Fatality Tracker: Woman killed while entering a car

2012 Chicago fatality stats*:

Pedestrian: 20 (9 have been hit-and-run crashes)
Pedalcyclist: 4 (1 is a hit-and-run crash)
Transit: 7

Until we receive more information, this woman’s death in the block of 6500 S Pulaski Road is being considered a pedestrian traffic fatality. The Chicago Tribune has details:

Judith Bramwell, of the 5700 block of South St. Louis Avenue, was pronounced dead about 11:25 p.m. Saturday. Chicago Police Department News Affairs Officer Ron Gaines said the woman was hit while she tried to get in a car in the 6500 block of South Pulaski Road in the West Lawn neighborhood about 2 a.m. Saturday morning. Charges are pending against the 51-year-old driver who hit her, Gaines said.

* The information is only accurate as of this post’s publishing time and includes only people who died in the Chicago city limits. View previous Fatality Tracker posts.

8 thoughts on “Fatality Tracker: Woman killed while entering a car”

          1. Yes, I understand that it would have been the doorer instead of the dooree that was killed in this case. But I for one don’t want to see the Bicycle Community waste all that time arguing that bikes are traffic and doorings are crashes, only to turn around and declare a dooring driver an innocent “pedestrian” just because she opened her door into another car and died for it.

            I know we really shouldn’t declare anybody anything based on the few facts we have, but let’s at least be consistent. If a person getting into his vehicle opens his door into a cyclist and the cyclist dies, it’s a dooring. If the same person getting into the same vehicle opens his door into a car and is himself killed, what’s the difference?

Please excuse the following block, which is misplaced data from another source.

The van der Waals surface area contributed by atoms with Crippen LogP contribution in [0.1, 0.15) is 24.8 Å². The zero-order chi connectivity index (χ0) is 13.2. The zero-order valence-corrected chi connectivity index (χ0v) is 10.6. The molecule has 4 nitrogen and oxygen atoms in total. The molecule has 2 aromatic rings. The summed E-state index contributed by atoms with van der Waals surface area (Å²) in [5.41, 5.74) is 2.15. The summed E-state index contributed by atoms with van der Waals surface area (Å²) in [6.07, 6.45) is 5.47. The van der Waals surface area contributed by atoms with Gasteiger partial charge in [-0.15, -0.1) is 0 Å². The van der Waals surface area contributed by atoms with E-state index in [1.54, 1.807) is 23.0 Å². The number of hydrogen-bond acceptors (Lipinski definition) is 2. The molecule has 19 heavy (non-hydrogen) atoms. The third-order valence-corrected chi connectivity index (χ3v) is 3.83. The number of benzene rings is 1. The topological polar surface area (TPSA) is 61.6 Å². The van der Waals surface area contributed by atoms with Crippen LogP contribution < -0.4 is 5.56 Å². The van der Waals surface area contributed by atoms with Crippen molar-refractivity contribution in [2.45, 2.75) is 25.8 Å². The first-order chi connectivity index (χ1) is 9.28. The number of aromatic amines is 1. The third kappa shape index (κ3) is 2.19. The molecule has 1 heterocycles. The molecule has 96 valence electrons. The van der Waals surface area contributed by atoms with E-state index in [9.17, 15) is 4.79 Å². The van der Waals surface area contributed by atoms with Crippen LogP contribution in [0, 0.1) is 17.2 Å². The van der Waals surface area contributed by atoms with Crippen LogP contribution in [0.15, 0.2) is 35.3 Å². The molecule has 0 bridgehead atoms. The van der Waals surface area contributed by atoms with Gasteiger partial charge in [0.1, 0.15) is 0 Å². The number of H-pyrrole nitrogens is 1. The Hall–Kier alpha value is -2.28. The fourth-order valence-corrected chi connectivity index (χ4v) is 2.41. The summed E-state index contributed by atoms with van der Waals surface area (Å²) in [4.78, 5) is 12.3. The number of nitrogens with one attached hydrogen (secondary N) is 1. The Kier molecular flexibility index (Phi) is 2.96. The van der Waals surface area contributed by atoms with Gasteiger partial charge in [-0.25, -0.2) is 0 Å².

2. That’s a very weird interpretation of what happened here. First of all, how can a person getting into a car door somebody? It would require the cyclist to ignore the existence of somebody getting into a car and, essentially, clip them. At the same time, it would require the person getting into the car either to ignore a cyclist they would clearly see, or to make some physically complicated movements in the getting-into-the-car process. I just don’t seeing dooring working that way.

            Moreover, “dooring” impies opening a door into the path of oncoming traffic so that the traffic hits the door. I think it was incidental that the door was in the path of oncoming traffic, and that the door would have been hit whether open or closed. (The article does not say which is true.) The important element in the path of oncoming vehicle was the victim. Assuming she hit the door–and this is not known–it’s only because the car hit her first and knocked her into it.

            We have very little information to go on, here, but based on this information, I wonder if this were more purposeful than the typical crash. I wonder if the victim knew the driver, and whether she was trying to get away from him. I would not be surprised to see this classified as a homocide.

          3. I make that your linked case has little relation to the crash described in this post. What happened in your link was what my second paragraph would describe as dooring … just with egregious carelessness of the nature mentioned in my first paragraph. Person opens car door into traffic, traffic hits car door. Traffic is doored. That’s very different from person approaches car door from undefined position, may or may not open car door or be anywhere near it, traffic hits person and, possibly, car door, though that is not made clear.

            If the bicyclist in the case you cite had run into the person instead of the open door, then you might have an analogous situation. But that analogous situation would not be a dooring. It would be a bicyclist hitting a pedestrian.

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